Make sure the office has proper security precautions in place. Visitors should be asked to sign in. Panic buttons should be available in the event of an emergency. The office should have access controls and adequate lighting in place. Employees should receive safety training so they know what to do in such a situation.
Employers should carefully research potential hires. Employees should be not be hired without undergoing an extensive background check. Contact previous employers and ask for references. Look for large gaps in employment history. Double-check the person's educational and criminal background.
Keep the workplace upbeat and respectful. Workplaces where everyone is at each other's throats are not good for employee morale. When employees feel stressed and not respected, morale goes down. This eventually leads to anger issues, making an outburst of violence more likely to occur. As an employer, keep an eye out for any situations where employees feel disrespected and work to remedy the situation.
Identify employees who are potentially violent. There are signs that could indicate a violent employee. Keep a close eye on employees who are frequently absent or talk loudly, and who are easily startled, irritable, and impatient. Those who appear to depressed and have memory difficulties should also be deemed at-risk.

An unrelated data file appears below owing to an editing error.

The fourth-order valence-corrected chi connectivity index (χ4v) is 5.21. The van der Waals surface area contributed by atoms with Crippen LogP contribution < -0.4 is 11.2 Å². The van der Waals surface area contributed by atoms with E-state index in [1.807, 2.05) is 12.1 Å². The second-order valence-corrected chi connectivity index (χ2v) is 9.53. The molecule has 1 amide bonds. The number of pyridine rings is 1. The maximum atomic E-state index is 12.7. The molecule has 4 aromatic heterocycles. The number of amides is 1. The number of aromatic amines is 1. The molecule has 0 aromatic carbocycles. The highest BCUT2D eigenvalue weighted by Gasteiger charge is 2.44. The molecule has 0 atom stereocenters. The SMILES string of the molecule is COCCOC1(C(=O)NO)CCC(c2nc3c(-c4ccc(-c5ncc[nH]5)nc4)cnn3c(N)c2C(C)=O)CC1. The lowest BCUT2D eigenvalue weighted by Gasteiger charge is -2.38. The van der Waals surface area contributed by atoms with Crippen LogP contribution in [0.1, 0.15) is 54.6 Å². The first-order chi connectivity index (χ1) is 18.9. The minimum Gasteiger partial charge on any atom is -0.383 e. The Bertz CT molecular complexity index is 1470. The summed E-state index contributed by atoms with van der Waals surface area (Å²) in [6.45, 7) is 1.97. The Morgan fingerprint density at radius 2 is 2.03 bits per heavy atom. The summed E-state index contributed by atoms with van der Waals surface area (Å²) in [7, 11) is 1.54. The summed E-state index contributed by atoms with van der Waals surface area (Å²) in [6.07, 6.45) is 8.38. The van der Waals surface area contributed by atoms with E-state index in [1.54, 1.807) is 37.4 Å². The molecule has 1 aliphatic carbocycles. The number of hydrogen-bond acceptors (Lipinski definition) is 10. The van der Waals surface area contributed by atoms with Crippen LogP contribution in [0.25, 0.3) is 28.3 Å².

Understand the procedures and rules for reporting behavior issues. As an employee, you should know what to do if you come across an employee who is acting strangely. You should not only be encouraged to report this behavior but also know to whom you should report. Do not simply ignore any erratic behavior. By making it known, you are protecting the workplace from violence.
There are many ways to keep the workplace secure. Besides security cameras Ð the most obvious choice Ð there are also services available, such as access control, intrusion control, fire control, and wireless security. Security options can be customized to fit an office's needs.
Safety should be a concern in any environment. Since you spend eight hours or more in the workplace every day, you should do your part to keep yourself and your co-workers safe. Follow the tips above, and you'll be more at ease in the workplace, which also means you'll be happier and more productive.